Writing Prompts

I decided it would be fun to start adding not only prompts I discover online, but to share my own experiences with them.

The prompt we had the other day was as follows;

“You discover you are a character of a book, and you meet the author who wrote your story. Write that scene.”

I found this very cathartic:


“So it’s your fault.” I stated, glaring in low simmering temper. The woman raised brows, motioned for me to take the empty seat across from her desk, strewn with my life. “You are the one who wrote my story?”

The author nodded, steepling fingers as if preparing for a therapy session. “I felt it time we talked, to better understand one another.”­­­

I remained standing, taking note of the disjointed items before her. There was no order to my life, as if events laid about like forgotten playthings. A stuffed dog lay against a pile of childhood memories, some faded and tattered, barely recognizable. My childhood home, my father’s old Officer uniform hat, jumbled into the pile or what could only be described as fragmented things.

“Why?” I asked with authority. I was no longer a child.

Brows lifted again. “Why?” She echoed, lines etched her pursed mouth and eyes that squinted back at me. She appeared more like a writer of mystery than the Dark Comedy. “Why did I write your story?”

“Yes, why is it like the way it is?” I noted my parent’s divorce, our moving to Maryland, away from friends and family. I saw childhood friends too faded to even remember how we played as children. I fought the urge to fling the items from her desk.

The author shrugged. “Why does an author write any story?”

“My story sucks-“

“Does it?”

Temper rankled. “You could’ve written me to have more money.”

“Yes, I suppose I could.”

“And to let things work out when I try to do things.”

“So you are not happy with your life?” The tone was more statement than query but enough to merit a response.

“I…” My voice faded as I noted a photo of my husband and son together, full of smiles. “Well, not… exactly.” I also saw the pile of friends and colleagues met through the years, some of which weathered with use. Faces smiled. “I just want something more of a career.”

“That is why I asked you to come here.” She touched an unfinished manuscript, marked red with editing and overthinking. It sat atop short stories, poems, sketches, post it notes. All unfinished. “It is about this.”

“My writing.” Whatever anger smothered under her reprimanding tone.

“I’ve given you people to encourage you to finish this, as well as time-“

“But not focus. I don’t have much focus-“ I countered.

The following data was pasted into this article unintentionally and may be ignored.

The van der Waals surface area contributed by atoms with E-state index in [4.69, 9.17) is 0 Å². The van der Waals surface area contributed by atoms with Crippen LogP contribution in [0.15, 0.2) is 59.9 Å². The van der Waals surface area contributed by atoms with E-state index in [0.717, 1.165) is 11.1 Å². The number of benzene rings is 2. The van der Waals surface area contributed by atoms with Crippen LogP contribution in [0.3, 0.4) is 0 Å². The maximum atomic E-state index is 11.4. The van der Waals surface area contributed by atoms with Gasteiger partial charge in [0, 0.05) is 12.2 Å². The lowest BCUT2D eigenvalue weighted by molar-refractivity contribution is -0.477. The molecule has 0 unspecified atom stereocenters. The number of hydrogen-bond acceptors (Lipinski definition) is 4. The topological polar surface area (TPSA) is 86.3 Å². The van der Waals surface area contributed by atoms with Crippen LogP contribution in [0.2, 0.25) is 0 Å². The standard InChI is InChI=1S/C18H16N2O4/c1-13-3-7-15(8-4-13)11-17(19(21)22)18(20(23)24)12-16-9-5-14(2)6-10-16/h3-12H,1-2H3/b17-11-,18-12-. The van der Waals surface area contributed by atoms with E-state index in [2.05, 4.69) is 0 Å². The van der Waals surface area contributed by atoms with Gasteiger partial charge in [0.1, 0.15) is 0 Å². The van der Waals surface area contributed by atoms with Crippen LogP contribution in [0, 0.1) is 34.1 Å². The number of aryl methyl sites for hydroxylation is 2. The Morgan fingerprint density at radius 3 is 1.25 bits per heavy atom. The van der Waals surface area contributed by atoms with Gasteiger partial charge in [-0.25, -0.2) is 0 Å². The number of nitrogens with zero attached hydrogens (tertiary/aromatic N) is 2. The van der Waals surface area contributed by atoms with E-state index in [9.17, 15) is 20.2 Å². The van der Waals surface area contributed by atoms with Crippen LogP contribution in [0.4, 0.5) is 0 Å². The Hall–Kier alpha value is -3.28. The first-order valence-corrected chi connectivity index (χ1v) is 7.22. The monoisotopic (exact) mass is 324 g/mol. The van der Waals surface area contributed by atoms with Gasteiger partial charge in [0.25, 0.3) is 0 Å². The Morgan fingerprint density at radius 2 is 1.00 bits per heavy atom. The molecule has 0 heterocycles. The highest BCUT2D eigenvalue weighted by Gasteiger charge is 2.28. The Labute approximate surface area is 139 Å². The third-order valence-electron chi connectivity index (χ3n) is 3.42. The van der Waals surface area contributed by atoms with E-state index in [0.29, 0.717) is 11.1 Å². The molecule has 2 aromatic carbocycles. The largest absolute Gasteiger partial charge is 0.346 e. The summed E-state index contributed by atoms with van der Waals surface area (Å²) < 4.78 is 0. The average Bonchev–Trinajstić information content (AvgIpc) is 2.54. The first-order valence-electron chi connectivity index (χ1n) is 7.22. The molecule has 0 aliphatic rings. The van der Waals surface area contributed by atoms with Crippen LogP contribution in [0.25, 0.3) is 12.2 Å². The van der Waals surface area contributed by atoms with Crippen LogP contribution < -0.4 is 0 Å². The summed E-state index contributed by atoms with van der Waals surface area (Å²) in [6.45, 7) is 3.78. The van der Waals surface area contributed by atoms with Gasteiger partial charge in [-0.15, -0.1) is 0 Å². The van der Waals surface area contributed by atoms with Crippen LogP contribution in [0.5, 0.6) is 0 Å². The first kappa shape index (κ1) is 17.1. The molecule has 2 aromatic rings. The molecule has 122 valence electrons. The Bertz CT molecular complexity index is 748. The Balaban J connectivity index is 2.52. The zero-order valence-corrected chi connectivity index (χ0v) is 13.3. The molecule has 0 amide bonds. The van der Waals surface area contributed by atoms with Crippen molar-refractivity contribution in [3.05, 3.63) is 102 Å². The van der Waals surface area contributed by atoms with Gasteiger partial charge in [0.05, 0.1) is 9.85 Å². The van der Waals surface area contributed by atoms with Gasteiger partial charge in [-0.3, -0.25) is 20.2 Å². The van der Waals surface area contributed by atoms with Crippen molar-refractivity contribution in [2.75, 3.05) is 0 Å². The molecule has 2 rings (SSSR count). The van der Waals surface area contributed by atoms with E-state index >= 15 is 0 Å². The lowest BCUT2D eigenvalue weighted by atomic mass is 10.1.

Her chin dipped in reproach. “That wasn’t me, and you know it.” She turned to the boxes overflowing with ideas and projects. “We need to do something about this. It is getting out of hand. Every time I write, you’re off on another idea, or wasting time.”

I shifted uneasily. I had no answer.

“I realize you are creative, but until you focus and finish…well, I can’t move your plot forward.”

I sat staring at the pile, watching three more items poof in existence on top of it. The author sighed, pushing them off. “Really, this is getting ridiculous. I’m sure you can find time to clean this all up, and to finish what is important.”

“Even if I do, it doesn’t mean I’ll succeed.” Temper bubbled again.

“And you think that is what this is all about? Money?”

“I have to live on something!”

“And until you get this out, until you can focus on just one or two things, you won’t find any success.” She peered into my soul, unrelenting and firm. “And no, it’s not about money. Success is so much more than that. This is what you’ve set as a goal, for yourself. So do it. No more excuses.”

“Then write me some focus!”

She shook her head, pushing the pile of unfinished stories. “What do you think your main conflict in your story is about, anyway? We call that Deus Ex Machina in the business. You don’t want some cheap plot device, do you?”

“Winning the lottery would be nice.” I retorted. But she was right. Having the author just write a solution would be cheating.

“You can do this.” She stated firmly. “You have readers waiting for you to finish.”

I nodded. “Fine, I will try.”

The author smiled, grabbing up a small Yoda figure from the pile of memories. “Do, or do not, there is no try.”


What was a prompt, ended up being a revelation for me. Try it yourself. Write the scene of the author of your story.

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